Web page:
Talking tennis with the pros
29 October, 2015
WTA doubles finalist Carla Suárez Navarro spent time with some 50 local students at a recent Tennis Coaches' Conference, sharing some priceless insights into the game. Photo: Philip Au/SportSG
The question that Women’s Tennis Association (WTA) Finals doubles star Carla Suárez Navarro posed to some 50 local students at the recent Tennis Coaches’ Conference Players’ Chat was a simple one.
“Do you enjoy tennis when you play? Do you feel happy? This is the most important,” she asserted.
Conducted in conjunction with the WTA Finals and Tennis Coaches Conference in Singapore, the Players’ Chat, which featured Suárez Navarro and former top Singaporean player Jaime Wong, afforded the youths the opportunity to gain valuable insights into life as a professional tennis player.
The cosy dialogue session involved a group of students, as well as the Team Singapore squad participating in the S.E.A. Juniors tournament. Despite ranging from different backgrounds, the youths, along with the other coaches in attendance, all had one thing in common – a love for tennis and a thirst to learn more about it.
Moderated by peak performance specialist Ann Quinn, the afternoon’s programme covered diverse topics that ranged from technical skills to sporting values. Suárez Navarro and Wong – now a coach – also related their own experiences growing up as budding tennis stars.
Carla Suárez Navarro (last row, sixth from left) posing for a group photo with some 50 Singapore students at a recent Tennis Coaches' Conference. Photo: Philip Au/SportSG
“It’s not every day that you hear first-hand insights from a professional tennis player. It’s amazing meeting Carla in person and learning that she really is like any other regular person – except she’s worked very hard to get where she is today,” expressed 15-year-old Cherilyn Nicole Chan, one of the session’s participants.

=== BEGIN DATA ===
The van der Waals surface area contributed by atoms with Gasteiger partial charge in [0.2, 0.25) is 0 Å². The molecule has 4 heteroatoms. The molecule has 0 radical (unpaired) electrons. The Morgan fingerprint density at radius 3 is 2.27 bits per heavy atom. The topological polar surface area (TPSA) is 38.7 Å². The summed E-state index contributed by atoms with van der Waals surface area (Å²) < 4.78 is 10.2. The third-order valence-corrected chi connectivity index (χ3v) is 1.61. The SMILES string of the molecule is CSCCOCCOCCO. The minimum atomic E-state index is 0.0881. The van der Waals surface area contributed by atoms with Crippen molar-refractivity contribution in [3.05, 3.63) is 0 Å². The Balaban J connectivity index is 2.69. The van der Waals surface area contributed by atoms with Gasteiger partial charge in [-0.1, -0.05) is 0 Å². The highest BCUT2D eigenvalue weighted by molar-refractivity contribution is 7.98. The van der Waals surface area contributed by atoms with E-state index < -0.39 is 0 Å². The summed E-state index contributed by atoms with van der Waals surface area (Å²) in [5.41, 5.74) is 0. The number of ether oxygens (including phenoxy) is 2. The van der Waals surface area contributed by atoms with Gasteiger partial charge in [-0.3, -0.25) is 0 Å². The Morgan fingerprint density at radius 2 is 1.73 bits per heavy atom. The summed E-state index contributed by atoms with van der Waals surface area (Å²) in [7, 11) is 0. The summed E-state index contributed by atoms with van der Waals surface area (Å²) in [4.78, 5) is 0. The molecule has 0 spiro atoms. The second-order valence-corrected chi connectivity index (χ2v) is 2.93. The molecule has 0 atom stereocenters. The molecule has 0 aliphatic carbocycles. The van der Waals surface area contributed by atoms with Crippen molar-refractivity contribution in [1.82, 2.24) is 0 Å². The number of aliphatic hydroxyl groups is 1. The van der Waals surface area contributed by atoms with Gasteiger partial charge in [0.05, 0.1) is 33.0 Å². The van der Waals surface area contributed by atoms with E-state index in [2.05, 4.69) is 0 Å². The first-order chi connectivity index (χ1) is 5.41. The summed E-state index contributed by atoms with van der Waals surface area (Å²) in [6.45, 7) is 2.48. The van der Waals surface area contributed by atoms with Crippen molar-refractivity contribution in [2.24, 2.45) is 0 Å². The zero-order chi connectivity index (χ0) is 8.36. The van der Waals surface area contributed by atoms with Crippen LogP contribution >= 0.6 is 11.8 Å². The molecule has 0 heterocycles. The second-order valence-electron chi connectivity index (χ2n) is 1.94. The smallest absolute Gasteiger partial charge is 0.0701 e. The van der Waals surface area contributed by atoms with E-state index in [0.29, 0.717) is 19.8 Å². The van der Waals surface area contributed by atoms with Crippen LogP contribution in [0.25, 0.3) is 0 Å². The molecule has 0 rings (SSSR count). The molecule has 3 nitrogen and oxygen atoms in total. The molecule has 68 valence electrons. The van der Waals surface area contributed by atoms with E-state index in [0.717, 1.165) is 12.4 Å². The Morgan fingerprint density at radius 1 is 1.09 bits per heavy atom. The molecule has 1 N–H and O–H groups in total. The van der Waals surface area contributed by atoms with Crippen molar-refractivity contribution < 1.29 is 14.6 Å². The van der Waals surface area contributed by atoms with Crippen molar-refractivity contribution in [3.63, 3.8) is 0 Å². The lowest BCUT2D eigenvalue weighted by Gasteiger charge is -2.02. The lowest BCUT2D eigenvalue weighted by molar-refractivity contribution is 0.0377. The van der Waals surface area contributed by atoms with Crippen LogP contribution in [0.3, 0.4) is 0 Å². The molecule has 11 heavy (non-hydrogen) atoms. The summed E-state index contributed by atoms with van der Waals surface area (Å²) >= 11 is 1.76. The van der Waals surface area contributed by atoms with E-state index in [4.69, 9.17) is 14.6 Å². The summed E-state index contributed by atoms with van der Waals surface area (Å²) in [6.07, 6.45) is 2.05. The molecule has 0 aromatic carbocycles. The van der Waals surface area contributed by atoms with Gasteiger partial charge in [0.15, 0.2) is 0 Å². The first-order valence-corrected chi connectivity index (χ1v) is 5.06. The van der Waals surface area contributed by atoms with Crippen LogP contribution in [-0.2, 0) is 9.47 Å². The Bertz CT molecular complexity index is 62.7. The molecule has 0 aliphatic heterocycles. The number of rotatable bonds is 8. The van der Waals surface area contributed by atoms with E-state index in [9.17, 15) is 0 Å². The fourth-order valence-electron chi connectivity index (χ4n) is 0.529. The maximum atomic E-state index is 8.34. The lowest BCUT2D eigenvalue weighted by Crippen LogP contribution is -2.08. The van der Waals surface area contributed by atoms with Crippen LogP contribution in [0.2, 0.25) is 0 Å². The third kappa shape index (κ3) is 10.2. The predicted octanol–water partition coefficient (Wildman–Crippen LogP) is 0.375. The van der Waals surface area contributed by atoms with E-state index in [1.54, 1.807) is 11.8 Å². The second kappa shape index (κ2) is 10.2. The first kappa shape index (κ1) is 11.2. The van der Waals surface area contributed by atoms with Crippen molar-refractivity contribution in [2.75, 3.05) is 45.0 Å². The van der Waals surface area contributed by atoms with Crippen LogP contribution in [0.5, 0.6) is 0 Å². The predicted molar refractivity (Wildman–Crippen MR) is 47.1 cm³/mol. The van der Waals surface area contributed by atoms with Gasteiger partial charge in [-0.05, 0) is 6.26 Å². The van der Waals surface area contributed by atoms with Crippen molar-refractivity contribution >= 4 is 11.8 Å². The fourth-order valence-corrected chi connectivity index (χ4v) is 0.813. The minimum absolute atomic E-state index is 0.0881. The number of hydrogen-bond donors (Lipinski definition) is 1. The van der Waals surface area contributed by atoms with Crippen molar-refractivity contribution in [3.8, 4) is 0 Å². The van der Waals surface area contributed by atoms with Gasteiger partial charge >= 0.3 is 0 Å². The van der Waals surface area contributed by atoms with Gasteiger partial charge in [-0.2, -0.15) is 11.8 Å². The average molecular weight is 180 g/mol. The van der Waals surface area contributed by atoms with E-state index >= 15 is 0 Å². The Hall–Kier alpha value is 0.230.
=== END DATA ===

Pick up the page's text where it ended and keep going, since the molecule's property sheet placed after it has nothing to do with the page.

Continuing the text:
Indeed, discipline has been a key value in the Spaniard’s tennis career. Sharing the importance of making sacrifices in order to excel in the sport, Suárez Navarro told the students: “Sometimes, you may not be able to go to the cinema with your friends. You will gain more friends, though: your friends in school, and your friends from tennis. But sometimes, there are sacrifices to be made if you want to be a professional tennis player.”
The WTA world number 12 also spoke about other traits, such as the importance of respect, fielded technical questions from the enthusiastic local coaches, and revealed that she had trained daily while studying throughout her developmental years.
“I didn’t move [to Barcelona to enroll in a tennis academy until I was 18] because my parents wanted me to finish school. Studies are really important. I also wasn’t ready yet. So I studied, I played, and I practised – until I was 18,” the dedicated athlete said.
Certainly, this proved particularly encouraging to the local youths. Chan professed: “There’s a lot of focus on academics in Singapore. Even so, one of our friends has been thinking of taking her tennis further, and Carla’s sharing will probably give her the motivation to do so.”
Carla Suárez Navarro underlines the sacrifices and commitment required to reach the top of the professional game, some precious food for thought in an academic-focused driven Singapore. Photo: Philip Au/SportSG
“If someone can study while playing tennis, then it definitely give us some hope that we can do it too; we can pursue a tennis career. But of course, it requires immense dedication and focus to become one of the top players,” concurred S.E.A. Junior and WTA Future Stars player Tessa Wong.
With Suárez Navarro having outlined her path for them, Singapore’s young players certainly gained a better idea of the sacrifices and level of commitment necessary to make the jump to a professional career. We just might see one or two of these familiar young faces on the pro circuit in a few years time.